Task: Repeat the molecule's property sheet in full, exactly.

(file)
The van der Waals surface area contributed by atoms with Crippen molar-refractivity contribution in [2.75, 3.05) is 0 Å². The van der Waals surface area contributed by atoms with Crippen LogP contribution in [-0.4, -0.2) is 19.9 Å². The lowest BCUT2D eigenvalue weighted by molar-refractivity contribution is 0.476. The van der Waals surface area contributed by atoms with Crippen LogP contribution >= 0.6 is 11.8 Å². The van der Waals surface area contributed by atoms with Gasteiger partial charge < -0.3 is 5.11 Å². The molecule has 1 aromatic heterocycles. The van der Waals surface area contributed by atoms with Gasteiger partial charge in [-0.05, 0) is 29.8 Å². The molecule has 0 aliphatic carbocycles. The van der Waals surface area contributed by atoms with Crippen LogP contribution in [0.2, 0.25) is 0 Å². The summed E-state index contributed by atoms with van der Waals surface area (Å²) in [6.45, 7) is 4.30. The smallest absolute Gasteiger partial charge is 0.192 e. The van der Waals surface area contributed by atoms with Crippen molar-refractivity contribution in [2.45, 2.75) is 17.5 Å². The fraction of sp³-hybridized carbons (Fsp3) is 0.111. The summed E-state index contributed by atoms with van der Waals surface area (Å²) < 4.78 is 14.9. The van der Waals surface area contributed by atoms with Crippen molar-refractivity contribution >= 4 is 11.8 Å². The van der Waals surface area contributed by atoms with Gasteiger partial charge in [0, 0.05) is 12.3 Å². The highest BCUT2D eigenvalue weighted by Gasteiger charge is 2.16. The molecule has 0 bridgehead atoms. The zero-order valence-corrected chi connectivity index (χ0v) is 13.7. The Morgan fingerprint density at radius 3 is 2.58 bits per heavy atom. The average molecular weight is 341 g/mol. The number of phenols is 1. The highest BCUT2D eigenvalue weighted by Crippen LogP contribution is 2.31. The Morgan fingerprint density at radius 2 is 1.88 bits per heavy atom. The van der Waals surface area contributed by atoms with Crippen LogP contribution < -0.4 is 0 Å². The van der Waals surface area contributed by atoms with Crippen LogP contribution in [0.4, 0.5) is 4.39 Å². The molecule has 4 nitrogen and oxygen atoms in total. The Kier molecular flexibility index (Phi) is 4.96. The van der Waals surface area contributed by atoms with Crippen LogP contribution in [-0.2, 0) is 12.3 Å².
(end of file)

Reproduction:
The van der Waals surface area contributed by atoms with Crippen molar-refractivity contribution in [2.75, 3.05) is 0 Å². The van der Waals surface area contributed by atoms with Crippen LogP contribution in [-0.4, -0.2) is 19.9 Å². The lowest BCUT2D eigenvalue weighted by molar-refractivity contribution is 0.476. The van der Waals surface area contributed by atoms with Crippen LogP contribution >= 0.6 is 11.8 Å². The van der Waals surface area contributed by atoms with Gasteiger partial charge < -0.3 is 5.11 Å². The molecule has 1 aromatic heterocycles. The van der Waals surface area contributed by atoms with Gasteiger partial charge in [-0.05, 0) is 29.8 Å². The molecule has 0 aliphatic carbocycles. The van der Waals surface area contributed by atoms with Crippen LogP contribution in [0.2, 0.25) is 0 Å². The summed E-state index contributed by atoms with van der Waals surface area (Å²) in [6.45, 7) is 4.30. The smallest absolute Gasteiger partial charge is 0.192 e. The van der Waals surface area contributed by atoms with Crippen molar-refractivity contribution in [2.45, 2.75) is 17.5 Å². The fraction of sp³-hybridized carbons (Fsp3) is 0.111. The summed E-state index contributed by atoms with van der Waals surface area (Å²) < 4.78 is 14.9. The van der Waals surface area contributed by atoms with Crippen molar-refractivity contribution >= 4 is 11.8 Å². The van der Waals surface area contributed by atoms with Gasteiger partial charge in [0, 0.05) is 12.3 Å². The highest BCUT2D eigenvalue weighted by Gasteiger charge is 2.16. The molecule has 0 bridgehead atoms. The zero-order valence-corrected chi connectivity index (χ0v) is 13.7. The Morgan fingerprint density at radius 3 is 2.58 bits per heavy atom. The average molecular weight is 341 g/mol. The number of phenols is 1. The highest BCUT2D eigenvalue weighted by Crippen LogP contribution is 2.31. The Morgan fingerprint density at radius 2 is 1.88 bits per heavy atom. The van der Waals surface area contributed by atoms with Crippen LogP contribution < -0.4 is 0 Å². The van der Waals surface area contributed by atoms with Crippen LogP contribution in [0.4, 0.5) is 4.39 Å². The molecule has 4 nitrogen and oxygen atoms in total. The Kier molecular flexibility index (Phi) is 4.96. The van der Waals surface area contributed by atoms with Crippen LogP contribution in [-0.2, 0) is 12.3 Å².